Mountsorrel Castle is situated on a granite outcrop within the small town mid way between Loughborough and Leicester. It includes a motte and a second mound on the hill top and the remaining part of the bailey ditch at the foot of the hill to the south.
Two natural high points of granite on the hill have been adapted within the castle. The northern of these is the castle motte which is roughly circular and part quarried away. It stands 2-3m high above the surrounding hill and about 18m in diameter at the base. 50m south of this is a second mound also roughly circular which is about 2m high above the surrounding hill and about 15m in diameter at the base. On the south side of the hill is the remaining part of the bailey ditch which survives for a length of 60m. It is about 12m wide and 2m deep. The bailey originally extended to the east and west of the protected area but the degree of archaeological survival in these areas is uncertain and hence they are not included in the scheduling.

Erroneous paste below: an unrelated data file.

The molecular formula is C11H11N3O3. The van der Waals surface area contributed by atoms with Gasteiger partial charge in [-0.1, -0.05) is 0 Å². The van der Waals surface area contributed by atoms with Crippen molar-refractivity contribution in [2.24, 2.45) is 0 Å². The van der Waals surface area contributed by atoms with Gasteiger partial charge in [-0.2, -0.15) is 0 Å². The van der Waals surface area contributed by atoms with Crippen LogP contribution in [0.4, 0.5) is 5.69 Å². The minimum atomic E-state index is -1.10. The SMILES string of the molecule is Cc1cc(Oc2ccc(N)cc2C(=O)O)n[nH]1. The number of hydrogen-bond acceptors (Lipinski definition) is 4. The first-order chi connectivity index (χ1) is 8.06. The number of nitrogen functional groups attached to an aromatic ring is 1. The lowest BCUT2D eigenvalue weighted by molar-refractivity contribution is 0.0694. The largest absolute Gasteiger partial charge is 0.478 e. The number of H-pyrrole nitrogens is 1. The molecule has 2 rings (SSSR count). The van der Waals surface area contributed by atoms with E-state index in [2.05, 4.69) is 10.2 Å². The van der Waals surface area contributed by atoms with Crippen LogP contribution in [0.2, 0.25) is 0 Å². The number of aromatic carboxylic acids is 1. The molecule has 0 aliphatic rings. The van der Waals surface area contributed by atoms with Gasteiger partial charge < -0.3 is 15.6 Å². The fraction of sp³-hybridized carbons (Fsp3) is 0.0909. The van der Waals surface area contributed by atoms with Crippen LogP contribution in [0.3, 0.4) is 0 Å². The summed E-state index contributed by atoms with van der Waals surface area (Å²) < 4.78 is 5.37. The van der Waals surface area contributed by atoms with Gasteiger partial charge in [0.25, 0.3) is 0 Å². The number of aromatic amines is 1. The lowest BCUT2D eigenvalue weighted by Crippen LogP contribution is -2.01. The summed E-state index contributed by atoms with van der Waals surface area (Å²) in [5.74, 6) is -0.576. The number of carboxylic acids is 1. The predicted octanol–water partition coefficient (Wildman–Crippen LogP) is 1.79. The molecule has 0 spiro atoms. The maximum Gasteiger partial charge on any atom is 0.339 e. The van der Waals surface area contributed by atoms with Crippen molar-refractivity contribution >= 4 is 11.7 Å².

The castle was founded by Hugh Lupus Earl of Leicester c1080. It was besieged by the King?s forces to whom it fell in 1174. Henry II retained it when the earl of Leicester?s lands were restored to him in or after 1177. The tower over the walls and other buildings were repaired in the 1190s and again in King John?s reign. In 1217 Henry II ordered the castle to be destroyed and it was never rebuilt. Small scale excavations in 1952 revealed granite foundations within the motte and traces of sandstone blocks and medieval building material within the second mound to the south.
The motte today is topped by a war memorial which is excluded from the scheduling. Also excluded is a stone seat on the eastern side of the hill and stone approach steps on the western slope of the monument. The ground beneath these features is included in the scheduling.